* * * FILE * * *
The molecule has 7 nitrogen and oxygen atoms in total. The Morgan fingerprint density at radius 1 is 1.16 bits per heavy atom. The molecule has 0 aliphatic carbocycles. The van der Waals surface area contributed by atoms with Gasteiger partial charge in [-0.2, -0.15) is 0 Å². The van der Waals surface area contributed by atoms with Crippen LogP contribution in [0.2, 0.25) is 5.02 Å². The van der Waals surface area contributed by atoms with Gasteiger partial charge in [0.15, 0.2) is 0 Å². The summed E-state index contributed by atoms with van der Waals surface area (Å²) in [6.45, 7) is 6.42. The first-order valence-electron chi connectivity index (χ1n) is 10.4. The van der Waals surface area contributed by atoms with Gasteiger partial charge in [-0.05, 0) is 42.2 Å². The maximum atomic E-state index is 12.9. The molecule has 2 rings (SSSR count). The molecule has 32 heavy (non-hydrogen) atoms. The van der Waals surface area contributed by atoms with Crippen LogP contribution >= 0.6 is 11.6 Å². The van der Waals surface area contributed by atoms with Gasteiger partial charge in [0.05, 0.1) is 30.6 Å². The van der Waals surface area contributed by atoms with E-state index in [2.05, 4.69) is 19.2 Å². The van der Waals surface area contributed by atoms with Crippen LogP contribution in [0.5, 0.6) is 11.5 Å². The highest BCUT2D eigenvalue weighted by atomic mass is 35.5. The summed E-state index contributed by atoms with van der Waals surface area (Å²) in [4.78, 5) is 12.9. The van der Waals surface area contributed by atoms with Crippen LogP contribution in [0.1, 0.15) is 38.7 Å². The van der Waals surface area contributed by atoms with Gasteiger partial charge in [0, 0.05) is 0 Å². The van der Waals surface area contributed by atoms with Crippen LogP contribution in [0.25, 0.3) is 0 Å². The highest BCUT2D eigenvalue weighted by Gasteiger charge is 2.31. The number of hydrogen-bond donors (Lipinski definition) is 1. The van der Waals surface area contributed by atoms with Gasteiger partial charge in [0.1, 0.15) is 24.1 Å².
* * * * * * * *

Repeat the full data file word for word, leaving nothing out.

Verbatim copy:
The molecule has 7 nitrogen and oxygen atoms in total. The Morgan fingerprint density at radius 1 is 1.16 bits per heavy atom. The molecule has 0 aliphatic carbocycles. The van der Waals surface area contributed by atoms with Gasteiger partial charge in [-0.2, -0.15) is 0 Å². The van der Waals surface area contributed by atoms with Crippen LogP contribution in [0.2, 0.25) is 5.02 Å². The van der Waals surface area contributed by atoms with Gasteiger partial charge in [0.15, 0.2) is 0 Å². The summed E-state index contributed by atoms with van der Waals surface area (Å²) in [6.45, 7) is 6.42. The first-order valence-electron chi connectivity index (χ1n) is 10.4. The van der Waals surface area contributed by atoms with Gasteiger partial charge in [-0.05, 0) is 42.2 Å². The maximum atomic E-state index is 12.9. The molecule has 2 rings (SSSR count). The molecule has 32 heavy (non-hydrogen) atoms. The van der Waals surface area contributed by atoms with Crippen LogP contribution >= 0.6 is 11.6 Å². The van der Waals surface area contributed by atoms with Gasteiger partial charge in [0.05, 0.1) is 30.6 Å². The van der Waals surface area contributed by atoms with E-state index in [2.05, 4.69) is 19.2 Å². The van der Waals surface area contributed by atoms with Crippen LogP contribution in [0.5, 0.6) is 11.5 Å². The highest BCUT2D eigenvalue weighted by atomic mass is 35.5. The summed E-state index contributed by atoms with van der Waals surface area (Å²) in [4.78, 5) is 12.9. The van der Waals surface area contributed by atoms with Crippen LogP contribution in [0.1, 0.15) is 38.7 Å². The van der Waals surface area contributed by atoms with Gasteiger partial charge in [0, 0.05) is 0 Å². The van der Waals surface area contributed by atoms with Crippen LogP contribution in [0.25, 0.3) is 0 Å². The highest BCUT2D eigenvalue weighted by Gasteiger charge is 2.31. The number of hydrogen-bond donors (Lipinski definition) is 1. The van der Waals surface area contributed by atoms with Gasteiger partial charge in [0.1, 0.15) is 24.1 Å².